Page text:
Cyprus Mail

WHO: Cyprus needs to cut price of meds

WHO has confirmed what every resident already knew

By Constantinos Psillides

WORLD Health Organisation (WHO) experts have suggested an across-the-board cut of 8-8.5 per cent on drug prices in Cyprus as part of needed sweeping reforms before a National Health Scheme (NHS) can be effectively implemented.

The WHO report, commissioned by the government, was made public yesterday.

It highlights not only the high price of branded drugs but also generic ones, the plethora of private pharmacies and their mark-ups, the lack of mechanisms to monitor and control the prescribing behaviour of physicians, and their relationships with pharmaceutical companies.

According to the report, in 2011, €106.8 million (50.5%) and €104.5 million (49.5%) were spent in the private sector and public sector, respectively, despite the private sector serving less than 20% of the population.

“Per capita spending on drugs in the private sector is among the highest in the world,” said the report, adding that Cypriot generic drug prices were among the highest in Europe. Cyprus and the Czech Republic are the only EU member states that rely on foreign list prices to set domestic generic drug prices. By relying on the list prices instead of transaction prices in other countries, the Cypriot consumer was vastly overpaying for generic drugs.

“The private sector prices are high and the burden is borne by patients. This can lead to salient affordability issues and may even deter some patients from seeking pharmacologic treatment,” the WHO said.

“Given the current economic climate the decreased purchasing power of the average Cypriot patient, downward pricing changes would ensure more affordable prices for the private sector.”

Compounding this, the WHO said that currently, there were no mechanisms in place to monitor and control the prescribing behaviour of physicians. Coupled with brand awareness, this has led physicians to potentially over-prescribe on-patent, expensive products with no fear of financial or non-financial penalties.

“It is essential to break any financial relationships between physicians and pharmaceutical manufacturers or the pharmaceutical supply chain,” said the report.

There also did not appear to be any limits on promotional activities by manufacturers and distributors or any self-regulating practices (such as a code of practice), potentially incentivising providers to induce demand.

“The pharmacy remuneration structure and the absence of generic substitution favour the dispensing of expensive products,” the report said.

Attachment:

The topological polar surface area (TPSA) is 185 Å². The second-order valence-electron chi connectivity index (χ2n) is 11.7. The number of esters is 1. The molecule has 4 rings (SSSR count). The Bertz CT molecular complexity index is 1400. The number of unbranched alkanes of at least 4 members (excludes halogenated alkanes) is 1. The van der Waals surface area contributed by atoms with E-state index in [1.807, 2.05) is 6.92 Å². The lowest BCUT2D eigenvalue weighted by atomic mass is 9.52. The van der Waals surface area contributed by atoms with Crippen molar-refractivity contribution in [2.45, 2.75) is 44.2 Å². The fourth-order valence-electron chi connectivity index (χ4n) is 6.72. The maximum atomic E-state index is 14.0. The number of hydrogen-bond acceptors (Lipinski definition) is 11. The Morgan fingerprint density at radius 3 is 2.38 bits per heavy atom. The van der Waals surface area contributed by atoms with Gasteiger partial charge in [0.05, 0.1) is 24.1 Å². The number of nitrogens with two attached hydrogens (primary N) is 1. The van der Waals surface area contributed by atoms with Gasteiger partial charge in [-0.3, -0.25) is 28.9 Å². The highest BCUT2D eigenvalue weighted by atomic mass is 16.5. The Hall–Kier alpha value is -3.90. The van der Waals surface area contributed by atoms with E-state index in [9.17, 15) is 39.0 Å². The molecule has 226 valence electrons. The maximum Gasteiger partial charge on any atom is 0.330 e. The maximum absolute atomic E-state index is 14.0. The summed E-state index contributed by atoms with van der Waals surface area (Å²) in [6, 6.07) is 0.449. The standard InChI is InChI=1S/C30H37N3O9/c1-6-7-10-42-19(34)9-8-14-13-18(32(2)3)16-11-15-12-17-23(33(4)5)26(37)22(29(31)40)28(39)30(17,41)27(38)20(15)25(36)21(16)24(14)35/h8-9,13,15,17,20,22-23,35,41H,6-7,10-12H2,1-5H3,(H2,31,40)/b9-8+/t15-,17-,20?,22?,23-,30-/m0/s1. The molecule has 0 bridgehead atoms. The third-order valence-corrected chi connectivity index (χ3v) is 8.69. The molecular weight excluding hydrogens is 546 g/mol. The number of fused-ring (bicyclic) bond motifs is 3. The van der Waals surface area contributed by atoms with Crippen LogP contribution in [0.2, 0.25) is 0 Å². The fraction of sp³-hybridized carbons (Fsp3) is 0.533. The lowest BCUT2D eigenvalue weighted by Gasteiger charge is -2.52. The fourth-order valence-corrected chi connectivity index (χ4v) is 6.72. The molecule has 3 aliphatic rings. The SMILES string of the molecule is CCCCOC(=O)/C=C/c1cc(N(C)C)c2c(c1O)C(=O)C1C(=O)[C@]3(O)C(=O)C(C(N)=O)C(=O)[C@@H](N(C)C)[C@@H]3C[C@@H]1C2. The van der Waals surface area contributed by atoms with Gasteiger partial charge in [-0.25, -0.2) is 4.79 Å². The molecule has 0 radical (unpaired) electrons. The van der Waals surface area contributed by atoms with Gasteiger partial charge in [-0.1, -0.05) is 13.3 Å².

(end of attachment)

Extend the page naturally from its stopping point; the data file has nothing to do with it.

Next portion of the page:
The report cited data provided by the Pharmaceutical Services, which showed that 81.3 per cent of sales in the private sector, in 2013 (€110.5 million), concerned medicines for which their wholesale price was below €50.

Based on current practices, these medicines fall into the broad category of the 37 per cent retail markup added to the wholesale price. “This is one of the highest allowable markups in EU Member States and merits revision,” the report added.

In addition to a recommended across-the-board price cut of 8.0-8.5 per cent, the WHO suggested a price reduction between 20-30 per cent to all off-patent originator brands. Generic versions of the off-patent originator brands for which Cypriots are vastly overpaying, should continue to be priced at 80 per cent of the originator prices, it said. “A price decline in the above range will ensure savings to private sector patients and is unlikely to jeopardise supply to the public sector,” said the report.

It also recommended changing the basket of countries used in calculating the list price of the medicines and revise the list annually. Improving the perception of generic medicines was also essential as patients are currently sceptical about their value.

The report deals indepth with issues such as drug pricing that need to be addressed before the NHS can be implemented. It warns that it will take at least three to four years before the reforms will see results.

The issue of consumers being overcharged for drugs, was showcased in the worst possible way two months ago.

Auditor General Odysseas Michaelides filed a report saying that the committee in charge of pricing failed to take corrective action when drug prices in Greece rose in 2009, resulting in millions of euros being wasted on overpriced drugs because the committee continued to use Greece as a ‘cheap’ benchmark for drugs prices.

Greece was meant to be used as a market sample of cheap drugs, thereby offsetting the more expensive drugs sold in Switzerland. Austria and France, which are also used in the sample.

When drug prices in Greece increased between 2009 and 2012, no measures were taken to adjust the formula, leading to allegations that millions of euros were spent on drugs unnecessarily because the committee continued to use Greece as a ‘cheap’ benchmark for drugs prices. The WHO report suggested using two low-priced and one medium-priced countries on the list.

Current news also reinforced the experts views about lack of control over doctors. On Saturday, Health Minister Phillipos Patsalis ordered a probe on the prescription practices of a doctor at the Cyprus Institute of Neurology and Genetics after suspicions arose that he favoured prescribing a drug subsidised by the state, pocketing the subsidy.

While the health ministry press office sent the WHO report to the media yesterday, Patsalis did not make any comment on the subject.

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